Now that’s short term- long term, is of course to upload a vacation that you never had. There’d be a huge demand for that – I mean, why bother to spend millions of dollars vacationing around the world when you can upload these memories? Or maybe the calculus class that you flunked, we’ll want people to have somebody learning these things, record the memory, and insert it back in. Now in the movie “The Matrix,” you become a karate master. That’s a little bit more difficult, because that involves muscle memory. Muscle memory is not really the memory of the muscle, it’s the memory of the brain stem and a little bit of the spinal cord. So in the future, we’re going to have more than just record the hippocampus. That’s how we do it though; we take a shortcut. All memories go through one organ before it gets distributed around the brain. And so that’s how we do it. We record memories, and we don’t even decipher what this gibberish is. We simply tape record it and re-insert it back in. Later, of course, we will decipher it, so then we will be able to manufacture memories. But right now it’s simply recording memories and not manufacturing memories.
SBN: So we’ll eventually all be super-geniuses in the future, be able to download everything there is to know?
MK: Well I talk about super-geniuses in the book. There are many examples of people with injuries who become super mathematical geniuses. One boy had a bullet that went through his head, the left side of his head–temporal lobe–another man bashed his skull into a swimming pool. Both of them became super mathematical geniuses afterwards. After this talk however, do not get a hammer, hit yourself on the head, thinking that you’re going to become a mathematical genius. But it has happened, and we think we know why now, but we’re not positive. We used to think that the brain records, and that’s it. The brain records and the memories degrade with time, every textbook says that; memories are recorded and they degrade.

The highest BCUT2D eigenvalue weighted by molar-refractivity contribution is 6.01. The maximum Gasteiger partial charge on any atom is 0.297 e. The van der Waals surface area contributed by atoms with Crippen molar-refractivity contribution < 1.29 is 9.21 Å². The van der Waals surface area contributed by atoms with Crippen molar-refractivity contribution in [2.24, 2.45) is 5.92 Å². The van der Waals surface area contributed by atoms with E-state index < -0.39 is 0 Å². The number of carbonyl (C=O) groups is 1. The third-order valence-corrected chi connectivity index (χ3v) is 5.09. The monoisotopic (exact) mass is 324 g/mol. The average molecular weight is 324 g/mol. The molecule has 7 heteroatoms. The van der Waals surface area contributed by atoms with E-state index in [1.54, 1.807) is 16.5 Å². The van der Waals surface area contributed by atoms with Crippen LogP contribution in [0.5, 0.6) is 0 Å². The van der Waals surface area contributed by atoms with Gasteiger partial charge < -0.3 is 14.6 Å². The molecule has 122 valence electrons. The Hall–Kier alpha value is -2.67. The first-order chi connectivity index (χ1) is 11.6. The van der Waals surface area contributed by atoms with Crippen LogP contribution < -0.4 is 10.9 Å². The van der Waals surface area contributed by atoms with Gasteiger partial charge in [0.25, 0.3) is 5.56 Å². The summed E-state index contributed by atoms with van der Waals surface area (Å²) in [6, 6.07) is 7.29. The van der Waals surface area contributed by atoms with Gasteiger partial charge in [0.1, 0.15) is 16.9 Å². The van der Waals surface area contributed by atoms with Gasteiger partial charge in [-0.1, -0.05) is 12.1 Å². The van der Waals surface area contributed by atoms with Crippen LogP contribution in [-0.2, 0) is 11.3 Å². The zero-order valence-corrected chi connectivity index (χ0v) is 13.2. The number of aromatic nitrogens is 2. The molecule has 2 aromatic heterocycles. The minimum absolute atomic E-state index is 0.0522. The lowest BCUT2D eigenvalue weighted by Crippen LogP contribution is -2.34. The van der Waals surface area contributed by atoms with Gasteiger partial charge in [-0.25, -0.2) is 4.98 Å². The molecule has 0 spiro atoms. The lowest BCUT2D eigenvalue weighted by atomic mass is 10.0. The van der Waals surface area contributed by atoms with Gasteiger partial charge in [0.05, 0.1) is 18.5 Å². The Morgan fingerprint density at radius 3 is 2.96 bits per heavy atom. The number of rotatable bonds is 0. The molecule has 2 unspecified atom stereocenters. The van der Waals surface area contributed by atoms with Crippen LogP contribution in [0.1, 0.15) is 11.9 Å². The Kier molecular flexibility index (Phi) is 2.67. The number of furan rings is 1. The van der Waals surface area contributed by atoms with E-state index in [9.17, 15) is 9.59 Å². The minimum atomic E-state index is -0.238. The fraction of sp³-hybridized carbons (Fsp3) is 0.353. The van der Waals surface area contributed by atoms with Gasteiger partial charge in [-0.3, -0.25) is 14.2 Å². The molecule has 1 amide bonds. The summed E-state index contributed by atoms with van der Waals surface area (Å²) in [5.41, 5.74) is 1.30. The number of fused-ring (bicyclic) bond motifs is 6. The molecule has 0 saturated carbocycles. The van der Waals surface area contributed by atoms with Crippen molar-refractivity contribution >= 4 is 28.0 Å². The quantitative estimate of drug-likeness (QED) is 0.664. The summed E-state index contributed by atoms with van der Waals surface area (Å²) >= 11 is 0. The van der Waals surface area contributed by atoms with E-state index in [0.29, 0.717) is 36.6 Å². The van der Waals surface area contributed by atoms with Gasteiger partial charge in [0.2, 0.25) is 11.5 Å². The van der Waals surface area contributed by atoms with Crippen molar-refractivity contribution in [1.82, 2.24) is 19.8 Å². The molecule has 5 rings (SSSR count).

Now we’ve begun to realize that forgetting is a deliberate process. Forgetting is a very complicated biochemical process. The brain records, and the brain erases. In these people, the brain does not erase. Their base mechanism is broken. So we too, can have that same ability. These people, you ask them what did you do 20 years ago on May 3 at four in the afternoon, and they will tell you what they were doing at four in the afternoon. One woman said it’s like split vision, one vision is what she sees around her, and the other vision is what she did 30 years ago, on a certain afternoon. She literally relives that whole day, second by second. And for her it’s annoying–she wishes she didn’t have it actually; it gets in the way. And that’s why we probably erase these memories, because it does get in the way.